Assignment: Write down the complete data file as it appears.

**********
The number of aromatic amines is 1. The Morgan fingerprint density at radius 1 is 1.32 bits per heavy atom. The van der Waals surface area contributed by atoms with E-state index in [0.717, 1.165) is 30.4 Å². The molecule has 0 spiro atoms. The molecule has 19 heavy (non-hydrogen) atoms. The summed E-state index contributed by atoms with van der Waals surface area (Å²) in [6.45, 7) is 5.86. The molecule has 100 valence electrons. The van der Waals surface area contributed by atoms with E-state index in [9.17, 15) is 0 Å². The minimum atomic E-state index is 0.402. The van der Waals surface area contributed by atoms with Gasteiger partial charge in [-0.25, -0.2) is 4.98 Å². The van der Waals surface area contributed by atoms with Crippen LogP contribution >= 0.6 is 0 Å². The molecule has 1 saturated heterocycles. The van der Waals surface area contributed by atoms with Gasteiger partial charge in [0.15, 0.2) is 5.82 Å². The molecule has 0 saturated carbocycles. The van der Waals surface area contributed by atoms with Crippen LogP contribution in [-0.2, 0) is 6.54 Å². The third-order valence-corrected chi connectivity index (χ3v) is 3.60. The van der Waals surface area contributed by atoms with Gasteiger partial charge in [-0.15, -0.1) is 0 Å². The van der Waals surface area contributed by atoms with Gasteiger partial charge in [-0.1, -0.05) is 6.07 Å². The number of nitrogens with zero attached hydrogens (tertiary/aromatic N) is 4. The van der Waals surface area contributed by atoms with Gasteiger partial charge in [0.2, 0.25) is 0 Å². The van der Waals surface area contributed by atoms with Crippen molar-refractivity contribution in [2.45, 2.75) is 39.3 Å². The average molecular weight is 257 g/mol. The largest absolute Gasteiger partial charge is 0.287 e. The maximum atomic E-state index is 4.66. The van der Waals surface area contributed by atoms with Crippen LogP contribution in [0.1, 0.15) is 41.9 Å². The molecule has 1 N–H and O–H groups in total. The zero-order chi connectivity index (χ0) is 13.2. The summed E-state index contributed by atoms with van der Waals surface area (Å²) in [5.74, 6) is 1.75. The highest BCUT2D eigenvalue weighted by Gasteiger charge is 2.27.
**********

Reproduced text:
The number of aromatic amines is 1. The Morgan fingerprint density at radius 1 is 1.32 bits per heavy atom. The van der Waals surface area contributed by atoms with E-state index in [0.717, 1.165) is 30.4 Å². The molecule has 0 spiro atoms. The molecule has 19 heavy (non-hydrogen) atoms. The summed E-state index contributed by atoms with van der Waals surface area (Å²) in [6.45, 7) is 5.86. The molecule has 100 valence electrons. The van der Waals surface area contributed by atoms with E-state index in [9.17, 15) is 0 Å². The minimum atomic E-state index is 0.402. The van der Waals surface area contributed by atoms with Gasteiger partial charge in [-0.25, -0.2) is 4.98 Å². The van der Waals surface area contributed by atoms with Crippen LogP contribution >= 0.6 is 0 Å². The molecule has 1 saturated heterocycles. The van der Waals surface area contributed by atoms with Gasteiger partial charge in [0.15, 0.2) is 5.82 Å². The molecule has 0 saturated carbocycles. The van der Waals surface area contributed by atoms with Crippen LogP contribution in [-0.2, 0) is 6.54 Å². The third-order valence-corrected chi connectivity index (χ3v) is 3.60. The van der Waals surface area contributed by atoms with Gasteiger partial charge in [-0.15, -0.1) is 0 Å². The van der Waals surface area contributed by atoms with Gasteiger partial charge in [-0.1, -0.05) is 6.07 Å². The number of nitrogens with zero attached hydrogens (tertiary/aromatic N) is 4. The van der Waals surface area contributed by atoms with Gasteiger partial charge in [0.2, 0.25) is 0 Å². The van der Waals surface area contributed by atoms with Crippen molar-refractivity contribution in [2.45, 2.75) is 39.3 Å². The average molecular weight is 257 g/mol. The largest absolute Gasteiger partial charge is 0.287 e. The maximum atomic E-state index is 4.66. The van der Waals surface area contributed by atoms with Crippen LogP contribution in [0.1, 0.15) is 41.9 Å². The molecule has 1 N–H and O–H groups in total. The zero-order chi connectivity index (χ0) is 13.2. The summed E-state index contributed by atoms with van der Waals surface area (Å²) in [5.74, 6) is 1.75. The highest BCUT2D eigenvalue weighted by Gasteiger charge is 2.27.